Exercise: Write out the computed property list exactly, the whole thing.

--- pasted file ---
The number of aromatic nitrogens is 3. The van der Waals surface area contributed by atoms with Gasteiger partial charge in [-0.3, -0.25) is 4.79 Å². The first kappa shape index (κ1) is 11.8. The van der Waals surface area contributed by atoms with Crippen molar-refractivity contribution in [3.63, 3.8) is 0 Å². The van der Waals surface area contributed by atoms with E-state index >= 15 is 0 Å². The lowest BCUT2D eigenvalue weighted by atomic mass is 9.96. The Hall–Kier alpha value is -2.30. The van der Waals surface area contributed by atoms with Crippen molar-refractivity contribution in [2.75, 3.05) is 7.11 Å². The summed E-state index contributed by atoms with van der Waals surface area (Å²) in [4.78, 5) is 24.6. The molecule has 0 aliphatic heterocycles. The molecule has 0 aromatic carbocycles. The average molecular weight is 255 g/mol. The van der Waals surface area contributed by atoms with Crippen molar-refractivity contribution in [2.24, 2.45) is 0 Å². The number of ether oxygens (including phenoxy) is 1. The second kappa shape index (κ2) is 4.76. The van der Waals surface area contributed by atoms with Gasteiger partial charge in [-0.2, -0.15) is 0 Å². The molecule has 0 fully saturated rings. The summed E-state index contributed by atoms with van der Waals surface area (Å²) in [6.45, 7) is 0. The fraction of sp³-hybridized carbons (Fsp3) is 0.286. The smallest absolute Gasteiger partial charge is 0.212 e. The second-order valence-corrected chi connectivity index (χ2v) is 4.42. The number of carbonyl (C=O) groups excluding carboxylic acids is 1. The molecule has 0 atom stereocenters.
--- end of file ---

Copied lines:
The number of aromatic nitrogens is 3. The van der Waals surface area contributed by atoms with Gasteiger partial charge in [-0.3, -0.25) is 4.79 Å². The first kappa shape index (κ1) is 11.8. The van der Waals surface area contributed by atoms with Crippen molar-refractivity contribution in [3.63, 3.8) is 0 Å². The van der Waals surface area contributed by atoms with E-state index >= 15 is 0 Å². The lowest BCUT2D eigenvalue weighted by atomic mass is 9.96. The Hall–Kier alpha value is -2.30. The van der Waals surface area contributed by atoms with Crippen molar-refractivity contribution in [2.75, 3.05) is 7.11 Å². The summed E-state index contributed by atoms with van der Waals surface area (Å²) in [4.78, 5) is 24.6. The molecule has 0 aliphatic heterocycles. The molecule has 0 aromatic carbocycles. The average molecular weight is 255 g/mol. The van der Waals surface area contributed by atoms with Crippen molar-refractivity contribution in [2.24, 2.45) is 0 Å². The number of ether oxygens (including phenoxy) is 1. The second kappa shape index (κ2) is 4.76. The van der Waals surface area contributed by atoms with Gasteiger partial charge in [-0.2, -0.15) is 0 Å². The molecule has 0 fully saturated rings. The summed E-state index contributed by atoms with van der Waals surface area (Å²) in [6.45, 7) is 0. The fraction of sp³-hybridized carbons (Fsp3) is 0.286. The smallest absolute Gasteiger partial charge is 0.212 e. The second-order valence-corrected chi connectivity index (χ2v) is 4.42. The number of carbonyl (C=O) groups excluding carboxylic acids is 1. The molecule has 0 atom stereocenters.